OEM is the abbreviated form of “original equipment manufacturer.” In other words, it is a company that creates products, then passes them on to vendors who buy them in bulk, repackage them under their own labels or stores. There are OEM manufacturers in every industry, including food and clothes, though the most common OEM product is electronics.
The OEM products are more affordable, since they are stripped of the costs associated with marketing and other retail packaging. Given that, the resellers can afford to pass on more values to the consumers. These value added resellers (VAR) can offer sub systems or systems reconstructed from quality OEM parts. Others can offer components. These marketing strategies allow small companies to remain competitive against mega-brands with millions more in capital and corporate muscle.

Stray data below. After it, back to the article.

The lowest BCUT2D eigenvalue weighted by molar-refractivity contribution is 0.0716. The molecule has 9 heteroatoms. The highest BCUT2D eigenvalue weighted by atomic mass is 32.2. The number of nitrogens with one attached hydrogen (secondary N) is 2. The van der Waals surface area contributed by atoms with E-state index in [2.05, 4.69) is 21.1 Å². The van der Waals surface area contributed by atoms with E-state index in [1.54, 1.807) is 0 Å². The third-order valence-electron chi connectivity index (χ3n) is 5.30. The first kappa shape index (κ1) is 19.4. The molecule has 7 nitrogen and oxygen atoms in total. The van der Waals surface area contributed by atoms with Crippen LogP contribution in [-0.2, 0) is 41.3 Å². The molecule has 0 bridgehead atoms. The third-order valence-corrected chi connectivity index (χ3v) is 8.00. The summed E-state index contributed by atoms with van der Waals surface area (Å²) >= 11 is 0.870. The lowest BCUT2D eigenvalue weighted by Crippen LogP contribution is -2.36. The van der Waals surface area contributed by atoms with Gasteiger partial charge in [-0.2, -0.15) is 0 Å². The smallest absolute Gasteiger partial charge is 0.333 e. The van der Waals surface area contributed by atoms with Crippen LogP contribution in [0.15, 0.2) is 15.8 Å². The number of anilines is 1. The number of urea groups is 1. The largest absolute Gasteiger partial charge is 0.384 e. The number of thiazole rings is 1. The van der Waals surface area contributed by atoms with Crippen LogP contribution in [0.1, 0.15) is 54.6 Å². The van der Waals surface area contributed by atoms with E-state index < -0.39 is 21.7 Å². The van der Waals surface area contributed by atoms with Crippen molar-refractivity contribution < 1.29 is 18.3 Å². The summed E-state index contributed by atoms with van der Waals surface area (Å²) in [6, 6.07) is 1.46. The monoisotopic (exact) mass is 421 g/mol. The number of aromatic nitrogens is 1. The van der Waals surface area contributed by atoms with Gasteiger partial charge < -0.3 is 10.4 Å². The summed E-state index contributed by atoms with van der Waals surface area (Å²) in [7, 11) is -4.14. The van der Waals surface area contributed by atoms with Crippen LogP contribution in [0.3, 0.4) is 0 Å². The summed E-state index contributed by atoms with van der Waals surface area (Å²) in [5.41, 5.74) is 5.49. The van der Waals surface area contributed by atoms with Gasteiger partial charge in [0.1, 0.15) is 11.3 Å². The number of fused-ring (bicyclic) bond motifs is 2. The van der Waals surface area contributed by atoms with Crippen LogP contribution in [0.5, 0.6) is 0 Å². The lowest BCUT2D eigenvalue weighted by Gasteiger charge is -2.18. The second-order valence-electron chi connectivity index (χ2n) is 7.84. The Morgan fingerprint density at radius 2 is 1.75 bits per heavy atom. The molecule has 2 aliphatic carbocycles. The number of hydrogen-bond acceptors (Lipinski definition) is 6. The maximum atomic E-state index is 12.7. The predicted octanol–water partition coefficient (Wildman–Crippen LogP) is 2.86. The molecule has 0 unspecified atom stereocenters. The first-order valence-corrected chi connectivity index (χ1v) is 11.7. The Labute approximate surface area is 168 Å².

How does the OEM process work? A company may order a product—say, DVD players—from an OEM manufacturer specializing specifically in that kind of electronic device. They order in bulk, and then when the product arrives, they place their own logo and sell it as their own brand. An OEM manufacturer can actually sell the identical product to different brands, or make very minor changes (such as color or size). However, the gadget’s technology and overall quality may be the same.
The reseller can also contact another store, say a small chain of electronics in another part of the country, and offer to sell their products – without the fancy boxes and brochures – or even parts of their products. The consumer can get this quality gadget at 30% less than they would something they got from a major brand.